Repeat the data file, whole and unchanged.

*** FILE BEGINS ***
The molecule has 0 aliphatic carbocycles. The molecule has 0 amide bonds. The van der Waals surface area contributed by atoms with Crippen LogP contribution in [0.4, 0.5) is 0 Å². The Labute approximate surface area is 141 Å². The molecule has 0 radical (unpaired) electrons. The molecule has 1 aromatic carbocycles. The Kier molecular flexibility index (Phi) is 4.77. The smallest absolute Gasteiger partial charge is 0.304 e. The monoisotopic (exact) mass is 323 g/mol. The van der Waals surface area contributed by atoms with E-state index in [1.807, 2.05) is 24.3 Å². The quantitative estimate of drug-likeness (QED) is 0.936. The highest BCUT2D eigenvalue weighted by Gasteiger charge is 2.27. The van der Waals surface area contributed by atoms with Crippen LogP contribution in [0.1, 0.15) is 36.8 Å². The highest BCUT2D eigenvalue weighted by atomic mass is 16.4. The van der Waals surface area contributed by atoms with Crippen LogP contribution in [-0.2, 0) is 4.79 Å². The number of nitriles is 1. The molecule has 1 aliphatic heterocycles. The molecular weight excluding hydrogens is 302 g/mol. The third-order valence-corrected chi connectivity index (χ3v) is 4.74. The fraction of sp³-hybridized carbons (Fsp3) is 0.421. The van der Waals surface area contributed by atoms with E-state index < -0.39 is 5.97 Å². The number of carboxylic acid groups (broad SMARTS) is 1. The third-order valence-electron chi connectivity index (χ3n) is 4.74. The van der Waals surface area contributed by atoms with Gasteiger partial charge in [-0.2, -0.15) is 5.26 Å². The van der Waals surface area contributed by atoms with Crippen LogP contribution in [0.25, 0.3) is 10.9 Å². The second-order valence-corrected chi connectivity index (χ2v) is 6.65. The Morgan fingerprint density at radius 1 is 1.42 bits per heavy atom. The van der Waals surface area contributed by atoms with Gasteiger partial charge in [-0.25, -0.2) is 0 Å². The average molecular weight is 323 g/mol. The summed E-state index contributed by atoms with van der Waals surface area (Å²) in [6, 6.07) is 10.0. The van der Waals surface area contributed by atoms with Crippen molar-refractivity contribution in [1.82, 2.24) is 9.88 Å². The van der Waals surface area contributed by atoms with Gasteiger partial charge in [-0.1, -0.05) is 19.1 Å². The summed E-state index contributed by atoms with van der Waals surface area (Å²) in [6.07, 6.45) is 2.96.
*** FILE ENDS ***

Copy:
The molecule has 0 aliphatic carbocycles. The molecule has 0 amide bonds. The van der Waals surface area contributed by atoms with Crippen LogP contribution in [0.4, 0.5) is 0 Å². The Labute approximate surface area is 141 Å². The molecule has 0 radical (unpaired) electrons. The molecule has 1 aromatic carbocycles. The Kier molecular flexibility index (Phi) is 4.77. The smallest absolute Gasteiger partial charge is 0.304 e. The monoisotopic (exact) mass is 323 g/mol. The van der Waals surface area contributed by atoms with E-state index in [1.807, 2.05) is 24.3 Å². The quantitative estimate of drug-likeness (QED) is 0.936. The highest BCUT2D eigenvalue weighted by Gasteiger charge is 2.27. The van der Waals surface area contributed by atoms with Crippen LogP contribution in [0.1, 0.15) is 36.8 Å². The highest BCUT2D eigenvalue weighted by atomic mass is 16.4. The van der Waals surface area contributed by atoms with Crippen LogP contribution in [-0.2, 0) is 4.79 Å². The number of nitriles is 1. The molecule has 1 aliphatic heterocycles. The molecular weight excluding hydrogens is 302 g/mol. The third-order valence-corrected chi connectivity index (χ3v) is 4.74. The fraction of sp³-hybridized carbons (Fsp3) is 0.421. The van der Waals surface area contributed by atoms with E-state index < -0.39 is 5.97 Å². The number of carboxylic acid groups (broad SMARTS) is 1. The third-order valence-electron chi connectivity index (χ3n) is 4.74. The van der Waals surface area contributed by atoms with Gasteiger partial charge in [-0.2, -0.15) is 5.26 Å². The van der Waals surface area contributed by atoms with Crippen LogP contribution in [0.25, 0.3) is 10.9 Å². The second-order valence-corrected chi connectivity index (χ2v) is 6.65. The Morgan fingerprint density at radius 1 is 1.42 bits per heavy atom. The van der Waals surface area contributed by atoms with Gasteiger partial charge in [-0.25, -0.2) is 0 Å². The average molecular weight is 323 g/mol. The summed E-state index contributed by atoms with van der Waals surface area (Å²) in [6, 6.07) is 10.0. The van der Waals surface area contributed by atoms with Crippen molar-refractivity contribution in [1.82, 2.24) is 9.88 Å². The van der Waals surface area contributed by atoms with Gasteiger partial charge in [-0.1, -0.05) is 19.1 Å². The summed E-state index contributed by atoms with van der Waals surface area (Å²) in [6.07, 6.45) is 2.96.